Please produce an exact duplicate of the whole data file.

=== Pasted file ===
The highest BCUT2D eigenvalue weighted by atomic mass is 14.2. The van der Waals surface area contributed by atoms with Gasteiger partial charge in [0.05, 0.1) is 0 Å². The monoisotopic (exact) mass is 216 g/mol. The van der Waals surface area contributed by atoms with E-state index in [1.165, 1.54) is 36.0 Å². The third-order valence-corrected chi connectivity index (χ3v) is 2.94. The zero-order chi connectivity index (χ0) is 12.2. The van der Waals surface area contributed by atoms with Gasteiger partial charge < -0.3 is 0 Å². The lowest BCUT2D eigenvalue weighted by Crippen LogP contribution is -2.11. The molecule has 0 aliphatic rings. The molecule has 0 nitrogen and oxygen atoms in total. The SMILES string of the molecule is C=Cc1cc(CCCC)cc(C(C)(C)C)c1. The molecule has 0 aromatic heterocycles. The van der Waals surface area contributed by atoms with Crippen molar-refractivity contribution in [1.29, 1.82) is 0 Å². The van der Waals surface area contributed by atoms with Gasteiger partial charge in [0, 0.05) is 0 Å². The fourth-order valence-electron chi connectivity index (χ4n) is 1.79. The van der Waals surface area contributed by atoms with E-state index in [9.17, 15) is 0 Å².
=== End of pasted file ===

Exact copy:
The highest BCUT2D eigenvalue weighted by atomic mass is 14.2. The van der Waals surface area contributed by atoms with Gasteiger partial charge in [0.05, 0.1) is 0 Å². The monoisotopic (exact) mass is 216 g/mol. The van der Waals surface area contributed by atoms with E-state index in [1.165, 1.54) is 36.0 Å². The third-order valence-corrected chi connectivity index (χ3v) is 2.94. The zero-order chi connectivity index (χ0) is 12.2. The van der Waals surface area contributed by atoms with Gasteiger partial charge < -0.3 is 0 Å². The lowest BCUT2D eigenvalue weighted by Crippen LogP contribution is -2.11. The molecule has 0 aliphatic rings. The molecule has 0 nitrogen and oxygen atoms in total. The SMILES string of the molecule is C=Cc1cc(CCCC)cc(C(C)(C)C)c1. The molecule has 0 aromatic heterocycles. The van der Waals surface area contributed by atoms with Crippen molar-refractivity contribution in [1.29, 1.82) is 0 Å². The van der Waals surface area contributed by atoms with Gasteiger partial charge in [0, 0.05) is 0 Å². The fourth-order valence-electron chi connectivity index (χ4n) is 1.79. The van der Waals surface area contributed by atoms with E-state index in [9.17, 15) is 0 Å².